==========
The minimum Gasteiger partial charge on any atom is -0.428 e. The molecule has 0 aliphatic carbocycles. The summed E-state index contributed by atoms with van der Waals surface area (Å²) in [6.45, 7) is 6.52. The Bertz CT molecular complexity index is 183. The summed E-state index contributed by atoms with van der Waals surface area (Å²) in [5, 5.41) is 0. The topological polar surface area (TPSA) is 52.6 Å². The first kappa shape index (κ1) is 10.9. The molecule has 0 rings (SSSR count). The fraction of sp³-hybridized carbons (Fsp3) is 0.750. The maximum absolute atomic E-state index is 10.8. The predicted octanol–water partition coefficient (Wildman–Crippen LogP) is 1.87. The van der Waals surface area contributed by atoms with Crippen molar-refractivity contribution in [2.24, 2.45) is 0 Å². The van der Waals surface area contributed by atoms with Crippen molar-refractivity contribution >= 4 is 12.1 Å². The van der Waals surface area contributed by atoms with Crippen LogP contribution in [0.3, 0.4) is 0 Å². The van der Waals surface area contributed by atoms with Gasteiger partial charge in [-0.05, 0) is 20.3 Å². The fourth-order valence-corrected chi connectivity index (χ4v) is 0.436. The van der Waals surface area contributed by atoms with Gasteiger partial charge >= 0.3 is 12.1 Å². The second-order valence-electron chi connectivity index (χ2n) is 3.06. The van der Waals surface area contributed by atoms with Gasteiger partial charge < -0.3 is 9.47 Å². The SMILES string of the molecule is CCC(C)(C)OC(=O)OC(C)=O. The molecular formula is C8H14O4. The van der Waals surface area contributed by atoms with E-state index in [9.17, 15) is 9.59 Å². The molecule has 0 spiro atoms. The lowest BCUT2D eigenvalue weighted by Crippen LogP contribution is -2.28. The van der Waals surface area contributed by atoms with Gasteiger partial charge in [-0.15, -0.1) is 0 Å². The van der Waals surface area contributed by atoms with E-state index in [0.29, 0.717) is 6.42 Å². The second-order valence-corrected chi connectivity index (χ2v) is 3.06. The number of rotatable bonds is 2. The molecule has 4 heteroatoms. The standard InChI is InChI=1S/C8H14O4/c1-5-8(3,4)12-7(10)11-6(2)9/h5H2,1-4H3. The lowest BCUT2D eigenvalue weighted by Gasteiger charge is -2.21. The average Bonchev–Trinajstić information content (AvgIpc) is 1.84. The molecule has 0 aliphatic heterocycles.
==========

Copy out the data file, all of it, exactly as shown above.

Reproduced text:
The minimum Gasteiger partial charge on any atom is -0.428 e. The molecule has 0 aliphatic carbocycles. The summed E-state index contributed by atoms with van der Waals surface area (Å²) in [6.45, 7) is 6.52. The Bertz CT molecular complexity index is 183. The summed E-state index contributed by atoms with van der Waals surface area (Å²) in [5, 5.41) is 0. The topological polar surface area (TPSA) is 52.6 Å². The first kappa shape index (κ1) is 10.9. The molecule has 0 rings (SSSR count). The fraction of sp³-hybridized carbons (Fsp3) is 0.750. The maximum absolute atomic E-state index is 10.8. The predicted octanol–water partition coefficient (Wildman–Crippen LogP) is 1.87. The van der Waals surface area contributed by atoms with Crippen molar-refractivity contribution in [2.24, 2.45) is 0 Å². The van der Waals surface area contributed by atoms with Crippen molar-refractivity contribution >= 4 is 12.1 Å². The van der Waals surface area contributed by atoms with Crippen LogP contribution in [0.3, 0.4) is 0 Å². The van der Waals surface area contributed by atoms with Gasteiger partial charge in [-0.05, 0) is 20.3 Å². The fourth-order valence-corrected chi connectivity index (χ4v) is 0.436. The van der Waals surface area contributed by atoms with Gasteiger partial charge >= 0.3 is 12.1 Å². The second-order valence-electron chi connectivity index (χ2n) is 3.06. The van der Waals surface area contributed by atoms with Gasteiger partial charge < -0.3 is 9.47 Å². The SMILES string of the molecule is CCC(C)(C)OC(=O)OC(C)=O. The molecular formula is C8H14O4. The van der Waals surface area contributed by atoms with E-state index in [9.17, 15) is 9.59 Å². The molecule has 0 spiro atoms. The lowest BCUT2D eigenvalue weighted by Crippen LogP contribution is -2.28. The van der Waals surface area contributed by atoms with Gasteiger partial charge in [-0.15, -0.1) is 0 Å². The van der Waals surface area contributed by atoms with E-state index in [0.29, 0.717) is 6.42 Å². The second-order valence-corrected chi connectivity index (χ2v) is 3.06. The number of rotatable bonds is 2. The molecule has 4 heteroatoms. The standard InChI is InChI=1S/C8H14O4/c1-5-8(3,4)12-7(10)11-6(2)9/h5H2,1-4H3. The lowest BCUT2D eigenvalue weighted by Gasteiger charge is -2.21. The average Bonchev–Trinajstić information content (AvgIpc) is 1.84. The molecule has 0 aliphatic heterocycles.